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Sephanoides fernandensis

Sephanoides fernandensis (*)

Superregnum: Eukaryota
Cladus: Unikonta
Cladus: Opisthokonta
Cladus: Holozoa
Regnum: Animalia
Subregnum: Eumetazoa
Cladus: Bilateria
Cladus: Nephrozoa
Superphylum: Deuterostomia
Phylum: Chordata
Subphylum: Vertebrata
Infraphylum: Gnathostomata
Megaclassis: Osteichthyes
Cladus: Sarcopterygii
Cladus: Rhipidistia
Cladus: Tetrapodomorpha
Cladus: Eotetrapodiformes
Cladus: Elpistostegalia
Superclassis: Tetrapoda
Cladus: Reptiliomorpha
Cladus: Amniota
Classis: Reptilia
Cladus: Eureptilia
Cladus: Romeriida
Subclassis: Diapsida
Cladus: Sauria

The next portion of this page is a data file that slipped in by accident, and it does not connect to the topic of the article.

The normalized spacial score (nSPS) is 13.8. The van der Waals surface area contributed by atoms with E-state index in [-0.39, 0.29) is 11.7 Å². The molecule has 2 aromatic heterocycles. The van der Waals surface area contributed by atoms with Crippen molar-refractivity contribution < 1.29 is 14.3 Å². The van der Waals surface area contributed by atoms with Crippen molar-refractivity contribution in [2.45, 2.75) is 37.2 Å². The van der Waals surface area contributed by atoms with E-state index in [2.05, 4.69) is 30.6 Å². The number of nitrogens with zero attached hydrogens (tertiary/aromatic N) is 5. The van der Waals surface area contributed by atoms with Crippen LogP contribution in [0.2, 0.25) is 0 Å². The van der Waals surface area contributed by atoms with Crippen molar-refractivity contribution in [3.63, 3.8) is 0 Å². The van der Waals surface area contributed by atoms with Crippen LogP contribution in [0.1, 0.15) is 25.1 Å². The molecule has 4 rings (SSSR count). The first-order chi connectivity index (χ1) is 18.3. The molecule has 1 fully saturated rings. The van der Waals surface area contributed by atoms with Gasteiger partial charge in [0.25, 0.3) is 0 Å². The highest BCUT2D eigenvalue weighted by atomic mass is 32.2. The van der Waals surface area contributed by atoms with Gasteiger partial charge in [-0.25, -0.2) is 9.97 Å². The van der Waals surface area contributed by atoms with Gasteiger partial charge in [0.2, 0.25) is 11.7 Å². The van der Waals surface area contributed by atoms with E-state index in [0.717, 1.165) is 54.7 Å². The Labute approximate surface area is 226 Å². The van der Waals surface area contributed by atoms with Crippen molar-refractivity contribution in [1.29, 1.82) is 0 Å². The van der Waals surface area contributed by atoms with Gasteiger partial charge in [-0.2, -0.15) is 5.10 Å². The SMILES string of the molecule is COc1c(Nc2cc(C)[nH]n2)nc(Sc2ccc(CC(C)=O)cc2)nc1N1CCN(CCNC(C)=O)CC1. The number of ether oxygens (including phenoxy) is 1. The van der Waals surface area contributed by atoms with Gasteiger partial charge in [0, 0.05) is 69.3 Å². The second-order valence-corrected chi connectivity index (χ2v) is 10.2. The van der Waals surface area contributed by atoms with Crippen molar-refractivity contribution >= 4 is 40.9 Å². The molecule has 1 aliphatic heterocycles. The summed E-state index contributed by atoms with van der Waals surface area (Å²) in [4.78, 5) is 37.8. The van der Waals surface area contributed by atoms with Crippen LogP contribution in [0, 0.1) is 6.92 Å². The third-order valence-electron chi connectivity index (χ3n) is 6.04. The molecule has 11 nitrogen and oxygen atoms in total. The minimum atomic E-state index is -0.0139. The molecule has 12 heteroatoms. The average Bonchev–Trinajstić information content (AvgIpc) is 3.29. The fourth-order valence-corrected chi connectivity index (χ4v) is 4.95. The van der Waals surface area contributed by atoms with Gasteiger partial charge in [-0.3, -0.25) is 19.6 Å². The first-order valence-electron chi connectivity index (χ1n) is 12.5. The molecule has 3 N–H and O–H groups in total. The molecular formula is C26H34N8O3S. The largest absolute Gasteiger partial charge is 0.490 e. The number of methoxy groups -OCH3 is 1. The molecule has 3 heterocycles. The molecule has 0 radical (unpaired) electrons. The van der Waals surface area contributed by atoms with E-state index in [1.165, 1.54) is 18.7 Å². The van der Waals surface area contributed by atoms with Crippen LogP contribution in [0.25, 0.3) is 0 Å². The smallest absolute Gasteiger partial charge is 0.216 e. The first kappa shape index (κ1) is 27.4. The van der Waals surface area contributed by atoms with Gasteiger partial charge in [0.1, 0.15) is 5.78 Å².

Infraclassis: Archosauromorpha
Cladus: Crurotarsi
Divisio: Archosauria
Cladus: Avemetatarsalia
Cladus: Ornithodira
Subtaxon: Dinosauromorpha
Cladus: Dinosauriformes
Cladus: Dracohors
Cladus: Dinosauria
Ordo: Saurischia
Cladus: Eusaurischia
Subordo: Theropoda
Cladus: Neotheropoda
Cladus: Averostra
Cladus: Tetanurae
Cladus: Avetheropoda
Cladus: Coelurosauria
Cladus: Tyrannoraptora
Cladus: Maniraptoromorpha
Cladus: Maniraptoriformes
Cladus: Maniraptora
Cladus: Pennaraptora
Cladus: Paraves
Cladus: Eumaniraptora
Cladus: Avialae
Infraclassis: Aves
Cladus: Euavialae
Cladus: Avebrevicauda
Cladus: Pygostylia
Cladus: Ornithothoraces
Cladus: Ornithuromorpha
Cladus: Carinatae
Parvclassis: Neornithes
Cohors: Neognathae
Cladus: Neoaves
Superordo: Caprimulgimorphae
Ordo: Apodiformes

Familia: Trochilidae
Subfamilia: Trochilinae